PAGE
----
Another day, another shirt. Four more episodes of Buffy. Today, I present my first version of Colette’s Sencha! I wasn’t so sure about this shirt, thinking that it might not be the most flattering cut for me. I like the finished product, though, and will definitely add to the rotation (with a few tweaks, of course…) Without further ado, here’s the shirt, worn with a denim skirt, boots and cable-knit knee socks. Probably how I’ll wear it the most, although it looks cute with jeans, too!
For this version I really, REALLY tried to follow the pattern. I did. The shirt is meant to be a sample for the shop where I work. As such I didn’t want to make many changes. But I made a few.
…even though it’s not one of the recommended fabrics, I used a nice interlock knit for my Sencha. I wanted to sew a straight size 18, and wasn’t sure how the fit around the waist and hips would be, so I thought if I made with a knit, it’d be OK if it was a bit snug. Verdict? Love the knit, and will be making more in knits – although for future knit-senchas, I’ll drop the center back seam and just pull it on over my head.
…I finished the edges of the collar and the keyhole neckline with a piece of coordinating knit cut on the cross-grain instead facing like the pattern called for. I’m not a huge fan of facings, especially in knits AND I wanted to add a bit of contrast. I like the look!
…the keyhole neckline on my sencha is about an inch lower than it should be – I realized after I had sewn everything together that I had accidentally cut a little slit where I shouldn’t have! Boo. I cut about an inch or so lower.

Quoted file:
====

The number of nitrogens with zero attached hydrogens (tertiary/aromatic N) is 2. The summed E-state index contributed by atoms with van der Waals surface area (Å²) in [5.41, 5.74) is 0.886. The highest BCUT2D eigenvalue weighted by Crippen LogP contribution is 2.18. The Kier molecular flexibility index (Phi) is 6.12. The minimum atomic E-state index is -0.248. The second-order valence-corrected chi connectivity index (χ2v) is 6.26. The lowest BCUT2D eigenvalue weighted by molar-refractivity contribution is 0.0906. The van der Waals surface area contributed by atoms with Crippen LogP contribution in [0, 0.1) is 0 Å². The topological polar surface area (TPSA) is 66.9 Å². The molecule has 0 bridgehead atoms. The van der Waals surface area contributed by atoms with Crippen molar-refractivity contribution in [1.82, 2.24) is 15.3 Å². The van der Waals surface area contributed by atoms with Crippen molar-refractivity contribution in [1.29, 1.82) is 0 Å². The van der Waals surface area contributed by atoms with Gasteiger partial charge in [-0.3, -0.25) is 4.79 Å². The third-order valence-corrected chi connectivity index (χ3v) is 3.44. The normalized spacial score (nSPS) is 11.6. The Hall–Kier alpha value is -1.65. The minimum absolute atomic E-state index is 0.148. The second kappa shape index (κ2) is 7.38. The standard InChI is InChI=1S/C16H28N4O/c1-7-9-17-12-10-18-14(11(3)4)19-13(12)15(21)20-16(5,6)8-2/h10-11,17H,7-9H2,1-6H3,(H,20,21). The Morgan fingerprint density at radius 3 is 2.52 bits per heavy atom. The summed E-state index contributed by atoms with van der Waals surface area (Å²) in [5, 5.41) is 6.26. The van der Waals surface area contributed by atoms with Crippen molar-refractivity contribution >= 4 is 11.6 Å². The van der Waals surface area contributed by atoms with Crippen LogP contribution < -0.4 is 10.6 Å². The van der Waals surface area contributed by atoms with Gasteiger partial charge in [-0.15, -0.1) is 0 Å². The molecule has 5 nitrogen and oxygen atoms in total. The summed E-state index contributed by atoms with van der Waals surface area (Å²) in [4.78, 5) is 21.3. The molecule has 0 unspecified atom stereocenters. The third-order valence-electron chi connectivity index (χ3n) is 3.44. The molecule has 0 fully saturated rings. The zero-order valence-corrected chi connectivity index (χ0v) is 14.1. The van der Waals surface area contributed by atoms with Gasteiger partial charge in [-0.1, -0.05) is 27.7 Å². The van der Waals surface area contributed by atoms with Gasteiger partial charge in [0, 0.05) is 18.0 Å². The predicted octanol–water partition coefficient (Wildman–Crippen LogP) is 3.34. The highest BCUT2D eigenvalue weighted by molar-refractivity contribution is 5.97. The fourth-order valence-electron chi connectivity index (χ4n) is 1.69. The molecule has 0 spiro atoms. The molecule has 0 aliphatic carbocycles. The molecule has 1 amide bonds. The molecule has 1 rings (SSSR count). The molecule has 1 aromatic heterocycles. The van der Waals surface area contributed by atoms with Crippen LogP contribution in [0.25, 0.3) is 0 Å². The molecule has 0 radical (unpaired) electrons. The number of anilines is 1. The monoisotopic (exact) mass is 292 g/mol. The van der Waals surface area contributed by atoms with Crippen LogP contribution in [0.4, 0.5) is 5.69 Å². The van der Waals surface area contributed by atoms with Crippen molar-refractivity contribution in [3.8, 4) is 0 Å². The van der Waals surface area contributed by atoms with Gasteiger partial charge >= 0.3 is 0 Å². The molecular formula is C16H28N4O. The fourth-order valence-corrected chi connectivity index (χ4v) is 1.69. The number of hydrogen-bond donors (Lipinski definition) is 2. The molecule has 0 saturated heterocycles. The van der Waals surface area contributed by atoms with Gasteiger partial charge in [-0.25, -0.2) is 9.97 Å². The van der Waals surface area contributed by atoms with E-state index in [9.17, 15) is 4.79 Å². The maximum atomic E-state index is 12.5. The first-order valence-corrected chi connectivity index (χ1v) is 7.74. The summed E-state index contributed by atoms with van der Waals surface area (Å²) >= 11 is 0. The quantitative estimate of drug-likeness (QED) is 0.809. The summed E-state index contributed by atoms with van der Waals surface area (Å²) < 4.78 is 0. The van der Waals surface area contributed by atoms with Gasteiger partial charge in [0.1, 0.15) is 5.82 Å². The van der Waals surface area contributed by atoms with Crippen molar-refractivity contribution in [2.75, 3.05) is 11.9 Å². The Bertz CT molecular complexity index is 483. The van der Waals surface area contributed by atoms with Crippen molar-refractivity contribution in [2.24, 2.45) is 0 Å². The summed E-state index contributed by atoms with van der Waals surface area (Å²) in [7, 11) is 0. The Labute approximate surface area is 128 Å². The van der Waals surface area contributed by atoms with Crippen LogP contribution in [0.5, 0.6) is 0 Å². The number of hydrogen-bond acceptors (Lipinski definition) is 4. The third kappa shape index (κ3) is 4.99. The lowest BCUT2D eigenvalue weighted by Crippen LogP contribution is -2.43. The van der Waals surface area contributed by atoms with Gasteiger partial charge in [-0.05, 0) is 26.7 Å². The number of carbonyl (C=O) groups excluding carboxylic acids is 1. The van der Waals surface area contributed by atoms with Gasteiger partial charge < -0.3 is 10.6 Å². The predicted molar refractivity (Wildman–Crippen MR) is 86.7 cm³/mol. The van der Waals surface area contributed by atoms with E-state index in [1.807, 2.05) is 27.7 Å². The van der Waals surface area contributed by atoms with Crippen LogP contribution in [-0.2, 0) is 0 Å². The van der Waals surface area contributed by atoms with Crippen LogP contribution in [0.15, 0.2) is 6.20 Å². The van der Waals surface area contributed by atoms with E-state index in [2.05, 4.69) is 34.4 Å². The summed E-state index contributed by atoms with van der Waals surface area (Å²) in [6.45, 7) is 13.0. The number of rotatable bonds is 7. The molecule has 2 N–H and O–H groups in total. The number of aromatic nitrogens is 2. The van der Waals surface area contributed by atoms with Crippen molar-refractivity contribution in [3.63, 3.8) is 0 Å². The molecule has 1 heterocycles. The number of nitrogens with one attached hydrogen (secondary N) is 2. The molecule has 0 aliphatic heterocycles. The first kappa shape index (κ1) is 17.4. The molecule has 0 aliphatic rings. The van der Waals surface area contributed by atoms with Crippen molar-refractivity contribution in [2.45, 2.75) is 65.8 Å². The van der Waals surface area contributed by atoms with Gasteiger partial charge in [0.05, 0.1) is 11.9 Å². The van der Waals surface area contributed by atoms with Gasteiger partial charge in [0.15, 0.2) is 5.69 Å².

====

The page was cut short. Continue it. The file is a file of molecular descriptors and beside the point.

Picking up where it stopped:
…I interfaced the back button placket with some stretchy tricot fusible interfacing. I was concerned that the knit fabric would be too stretchy without something to firm it up. The interfacing worked great, and I just wish I had interfaced around the keyhole neckline, which is really more stretchy than I’d like. For those considering their own stretch-Senchas, I suggest doing one of the other necklines.
While I love, love, love the shaping of the front of the shirt, the back was a little plain for me. I used some funky orange snaps. Also, I had to add one invisible snap at the very top – the snap placement was sort of funky, although that may have been partially due to the lack of facings. And I’m not a huge fan of how the pattern’s button placement leaves a big split in the back.
The cut of the shirt is different from what I normally wear – there are no shoulder seams at all, the sleeves are cut as part of the bodice. I think this provides a nice balance to my extra-wide hips. The shirt is great for tucking, since the tuck darts make the bottom half of the shirt less bulky and easier to tuck.
I’ll definitely be exploring this more, but as with all Colette patterns, the Sencha is defintely drafted for a larger bust. I didn’t do a FBA on the shirt – the size 18 bust measurement on the envelope is the same as my actual bust measurement. I’ve heard that Colette patterns are drafted for a C cup, I’m a double D. I’d probably benefit a bit from choosing a smaller size, then doing an FBA so that the shoulders fit better, but A) I’m lazy and B) since the Sencha doesn’t have a seam where the sleeve attaches, I didn’t see the point. Also, please review A.
For myself, I try to stay away from high necklines, as they make me look saggy, saggy, saggy. There’s a bit of that going on with this shirt, and I might try to address in future versions. Also, I stopped sewing the tuck darts exactly where the pattern indicated that I should, but I think I could have dropped the points a bit to and created some optical perkiness illusion! All in all, it’s a great first try, another heap of fun to sew straight out of the box (no pattern alterations) and I think it’s a great looking shirt! Here it is in its natural habitat – untucked over a nice slim skirt!